I think that the Star trek episode "A Taste Of Armageddon" (I like the title. It has many words.) might have been based on the Dick novel *giggle* "Vulcan's Hammer" because that episode deals with humans who accept control by a computer, even dying because the computer orders them to die. (312, 313, 314...354) (dammit!)

I really liked this novel very very very much.

(I'm sorry, teacher, but it was eleven o'clock and my parents told me to go to bed!)

actor212

Some questions for genuine sci-fi fans, if I may? Do any of you find all of that detail appealing? Do you study it to find holes in the structure, or to learn the system so that you develop a feeling for how things work within that structure?

I'm less interested in small details than I am in the overall structure. As with movies, if a novel can create a physical universe that makes me suspend disbelief and care about the characters, then I don't care that Avagadro's Number works out to 6.0221415 × 10^24, instead of 6.0221415 × 10^23.

Shayera

I've read quite a lot of science fiction. My Dad is a big fan, so I used to borrow his books. Worked my way through Asimov, Heinlein, and Clarke. I still love "Ender's Game" but totally ignore anything else by Card. Restoree by Anne McCaffrey is probably my all time very favorite sci fi book. And I've read pretty much every thing she's written.
Just recently I discovered John Scalzi, and devoured his books. And in fact, I turned my Dad on to him.

Michael Berry

Favorite Philip K. Dick Book: The Man in the High Castle, with Do Androids Etc. as a runner-up. The two Library of America editions that collect his best novels from the Sixties and Seventies are outrageous bargains.

My current favorite science fiction author is probably Kage Baker, especially her 10 books about The Company and its legions of immortal, time-traveling cyborgs. Start with "In the Garden of Iden" or the story collection "Black Projects/White Knights." Her writing is whip-smart, funny and completely involving.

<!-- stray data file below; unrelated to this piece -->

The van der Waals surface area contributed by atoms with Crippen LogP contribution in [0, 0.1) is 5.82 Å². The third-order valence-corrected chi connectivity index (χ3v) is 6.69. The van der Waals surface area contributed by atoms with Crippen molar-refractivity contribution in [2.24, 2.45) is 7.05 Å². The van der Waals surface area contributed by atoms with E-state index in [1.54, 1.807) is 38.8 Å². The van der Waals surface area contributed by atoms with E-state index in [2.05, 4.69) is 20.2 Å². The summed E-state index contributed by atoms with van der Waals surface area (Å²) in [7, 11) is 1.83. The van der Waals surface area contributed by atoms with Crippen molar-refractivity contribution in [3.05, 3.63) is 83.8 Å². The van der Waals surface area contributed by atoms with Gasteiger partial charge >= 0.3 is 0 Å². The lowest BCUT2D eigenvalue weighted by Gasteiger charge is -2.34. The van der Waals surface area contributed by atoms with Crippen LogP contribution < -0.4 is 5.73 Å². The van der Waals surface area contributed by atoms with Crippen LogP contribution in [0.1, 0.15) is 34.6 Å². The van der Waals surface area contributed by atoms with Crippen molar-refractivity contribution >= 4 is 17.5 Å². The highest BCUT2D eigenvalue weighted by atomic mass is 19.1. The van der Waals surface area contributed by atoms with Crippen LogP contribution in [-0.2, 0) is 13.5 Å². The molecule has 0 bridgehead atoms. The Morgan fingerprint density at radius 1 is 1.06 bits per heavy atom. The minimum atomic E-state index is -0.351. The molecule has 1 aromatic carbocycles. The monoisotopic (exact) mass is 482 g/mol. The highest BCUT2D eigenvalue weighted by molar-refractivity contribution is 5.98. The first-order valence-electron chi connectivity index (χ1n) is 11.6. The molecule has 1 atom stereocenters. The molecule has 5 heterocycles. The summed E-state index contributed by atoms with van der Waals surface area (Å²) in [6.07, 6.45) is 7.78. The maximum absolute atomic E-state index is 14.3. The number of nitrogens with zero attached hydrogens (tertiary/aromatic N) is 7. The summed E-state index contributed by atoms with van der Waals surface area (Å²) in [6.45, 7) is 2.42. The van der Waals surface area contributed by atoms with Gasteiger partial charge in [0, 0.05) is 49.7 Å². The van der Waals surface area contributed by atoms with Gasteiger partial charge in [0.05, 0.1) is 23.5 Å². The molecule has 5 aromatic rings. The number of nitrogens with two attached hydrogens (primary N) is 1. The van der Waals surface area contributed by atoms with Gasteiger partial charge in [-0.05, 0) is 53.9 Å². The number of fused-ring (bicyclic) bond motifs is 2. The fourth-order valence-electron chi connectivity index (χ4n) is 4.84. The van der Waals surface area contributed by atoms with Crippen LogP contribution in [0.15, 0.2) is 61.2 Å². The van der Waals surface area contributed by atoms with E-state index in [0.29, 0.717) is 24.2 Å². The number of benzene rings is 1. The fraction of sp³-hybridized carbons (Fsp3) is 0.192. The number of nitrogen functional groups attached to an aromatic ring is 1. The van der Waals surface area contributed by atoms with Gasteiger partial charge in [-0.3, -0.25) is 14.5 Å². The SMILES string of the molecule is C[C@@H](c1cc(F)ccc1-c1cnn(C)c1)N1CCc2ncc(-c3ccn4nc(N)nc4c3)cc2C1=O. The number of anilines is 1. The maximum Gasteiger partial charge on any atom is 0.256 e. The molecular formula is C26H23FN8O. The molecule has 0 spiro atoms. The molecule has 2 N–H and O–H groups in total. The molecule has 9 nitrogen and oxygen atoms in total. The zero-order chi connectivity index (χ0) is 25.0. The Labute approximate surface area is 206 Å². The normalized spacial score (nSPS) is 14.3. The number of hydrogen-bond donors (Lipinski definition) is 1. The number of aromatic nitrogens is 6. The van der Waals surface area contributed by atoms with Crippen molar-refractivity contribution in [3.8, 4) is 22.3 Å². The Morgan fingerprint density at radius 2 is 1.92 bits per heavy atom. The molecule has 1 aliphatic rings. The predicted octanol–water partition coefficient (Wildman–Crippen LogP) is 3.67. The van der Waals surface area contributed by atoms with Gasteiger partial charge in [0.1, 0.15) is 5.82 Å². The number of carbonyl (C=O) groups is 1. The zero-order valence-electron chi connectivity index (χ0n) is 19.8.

I obviously enjoy science fiction (please, not "scifi"), having reviewed it professionally for the past two decades. As for Ken Muldrew's question about "all of that detail," it really depends on context. I don't like "info dumps" of exposition, but I want to feel as if the world presented has been thoroughly imagined.

Kit Stolz

I have great affection for the little-known "Clans of the Alphane Moon," which was about a planet/asylum, in which each clan represents a different mental illness, with different flaws and strengths.

The paranoid, for example, who live in Adolfville, rule the planet. The Depressives, or Deps, by contrast can't get anything done. And the Heebs, or disorganized schizophrenics, aren't much use on the job, but have visions that sometimes come true.

Fascinating place.

Howard Chaykin

I functionally gave up SF in the 70s, with a few dips now and then. My favorite Phil Dick novel remains THE MAN IN THE HIGH CASTLE. It pretends to be a straight narrative, but it's actually fairly bugfuck in its portrayal of a United States conquered by the Axis.

As for my favorite SF writer, it has to be CORDWAINER SMITH, nee Paul Linebarger. This guy influenced everybody from E.E. "Doc" Smith, Isaac Asimov, Alfred Bester, Michael Moorcock, Samuel R. Delany and Harlan Ellison. Smith is a forgotten giant--a visionary whose life story is pretty damned incredible. Read MOTHER HITTON'S LITTLE KITTENS, THE GAME OF RAT AND DRAGON, and ALPHA RALPHA BOULEVARD. He started his future history, AKA THE INSTRUMENTALITY OF MANKIND, in his first story, in 1929, and wrote his last piece just before he died in 1969--and there's a perfect through line between the two stories and everything in between. Brilliant.

lingin

If he ever finishes the friggin' thing my favorite SF will be David Gerrold's "War Against the Chtorr." However, since it's been about 10 years since the last book and since you are apparently not allowed to ask him any questions about the next one when he attends the various cons, I'm not holding my breath.

Schaz

This is so cool...your post got me thinking about favorite authors, which made me remember Kate Elliott's Jaran series, which reminded me that book 4 did not end the series but left it hanging unresolved, which motivated me to search for info on whether a book 5 was ever coming, which led me to discover the Science Fiction Fantasy Chronicles website and the great forums. I have a new place to play!